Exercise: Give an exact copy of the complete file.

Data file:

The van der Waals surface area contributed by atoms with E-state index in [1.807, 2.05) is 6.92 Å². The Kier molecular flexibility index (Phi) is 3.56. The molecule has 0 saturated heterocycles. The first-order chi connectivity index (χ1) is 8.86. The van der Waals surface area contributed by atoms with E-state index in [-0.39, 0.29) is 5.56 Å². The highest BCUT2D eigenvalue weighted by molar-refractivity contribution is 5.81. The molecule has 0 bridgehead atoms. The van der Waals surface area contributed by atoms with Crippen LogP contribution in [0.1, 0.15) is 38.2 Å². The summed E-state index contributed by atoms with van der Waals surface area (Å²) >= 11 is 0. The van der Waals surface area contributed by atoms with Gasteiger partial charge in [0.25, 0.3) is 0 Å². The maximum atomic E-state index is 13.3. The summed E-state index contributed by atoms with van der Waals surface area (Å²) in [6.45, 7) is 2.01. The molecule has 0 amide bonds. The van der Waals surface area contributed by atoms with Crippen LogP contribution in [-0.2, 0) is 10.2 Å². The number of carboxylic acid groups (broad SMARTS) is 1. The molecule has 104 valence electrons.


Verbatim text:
The van der Waals surface area contributed by atoms with E-state index in [1.807, 2.05) is 6.92 Å². The Kier molecular flexibility index (Phi) is 3.56. The molecule has 0 saturated heterocycles. The first-order chi connectivity index (χ1) is 8.86. The van der Waals surface area contributed by atoms with E-state index in [-0.39, 0.29) is 5.56 Å². The highest BCUT2D eigenvalue weighted by molar-refractivity contribution is 5.81. The molecule has 0 bridgehead atoms. The van der Waals surface area contributed by atoms with Crippen LogP contribution in [0.1, 0.15) is 38.2 Å². The summed E-state index contributed by atoms with van der Waals surface area (Å²) >= 11 is 0. The van der Waals surface area contributed by atoms with Gasteiger partial charge in [0.25, 0.3) is 0 Å². The maximum atomic E-state index is 13.3. The summed E-state index contributed by atoms with van der Waals surface area (Å²) in [6.45, 7) is 2.01. The molecule has 0 amide bonds. The van der Waals surface area contributed by atoms with Crippen LogP contribution in [-0.2, 0) is 10.2 Å². The number of carboxylic acid groups (broad SMARTS) is 1. The molecule has 104 valence electrons.